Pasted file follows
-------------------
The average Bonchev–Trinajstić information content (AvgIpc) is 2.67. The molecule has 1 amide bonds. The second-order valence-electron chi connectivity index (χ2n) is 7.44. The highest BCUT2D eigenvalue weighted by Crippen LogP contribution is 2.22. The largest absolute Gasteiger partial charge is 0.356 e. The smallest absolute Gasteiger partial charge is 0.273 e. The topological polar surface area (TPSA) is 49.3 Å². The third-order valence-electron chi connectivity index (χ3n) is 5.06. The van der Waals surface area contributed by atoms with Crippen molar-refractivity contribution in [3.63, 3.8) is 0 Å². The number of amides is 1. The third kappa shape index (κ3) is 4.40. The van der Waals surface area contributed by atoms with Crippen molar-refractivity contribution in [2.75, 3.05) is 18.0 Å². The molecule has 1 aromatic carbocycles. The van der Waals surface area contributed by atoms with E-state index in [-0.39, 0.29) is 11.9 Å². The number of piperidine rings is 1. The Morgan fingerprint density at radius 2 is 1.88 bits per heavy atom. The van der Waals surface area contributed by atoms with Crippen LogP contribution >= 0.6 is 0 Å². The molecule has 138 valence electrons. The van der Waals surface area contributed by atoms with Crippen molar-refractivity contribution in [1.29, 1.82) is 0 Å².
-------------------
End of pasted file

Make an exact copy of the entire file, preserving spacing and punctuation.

The average Bonchev–Trinajstić information content (AvgIpc) is 2.67. The molecule has 1 amide bonds. The second-order valence-electron chi connectivity index (χ2n) is 7.44. The highest BCUT2D eigenvalue weighted by Crippen LogP contribution is 2.22. The largest absolute Gasteiger partial charge is 0.356 e. The smallest absolute Gasteiger partial charge is 0.273 e. The topological polar surface area (TPSA) is 49.3 Å². The third-order valence-electron chi connectivity index (χ3n) is 5.06. The van der Waals surface area contributed by atoms with Crippen molar-refractivity contribution in [3.63, 3.8) is 0 Å². The number of amides is 1. The third kappa shape index (κ3) is 4.40. The van der Waals surface area contributed by atoms with Crippen molar-refractivity contribution in [2.75, 3.05) is 18.0 Å². The molecule has 1 aromatic carbocycles. The van der Waals surface area contributed by atoms with E-state index in [-0.39, 0.29) is 11.9 Å². The number of piperidine rings is 1. The Morgan fingerprint density at radius 2 is 1.88 bits per heavy atom. The van der Waals surface area contributed by atoms with Crippen LogP contribution >= 0.6 is 0 Å². The molecule has 138 valence electrons. The van der Waals surface area contributed by atoms with Crippen molar-refractivity contribution in [1.29, 1.82) is 0 Å².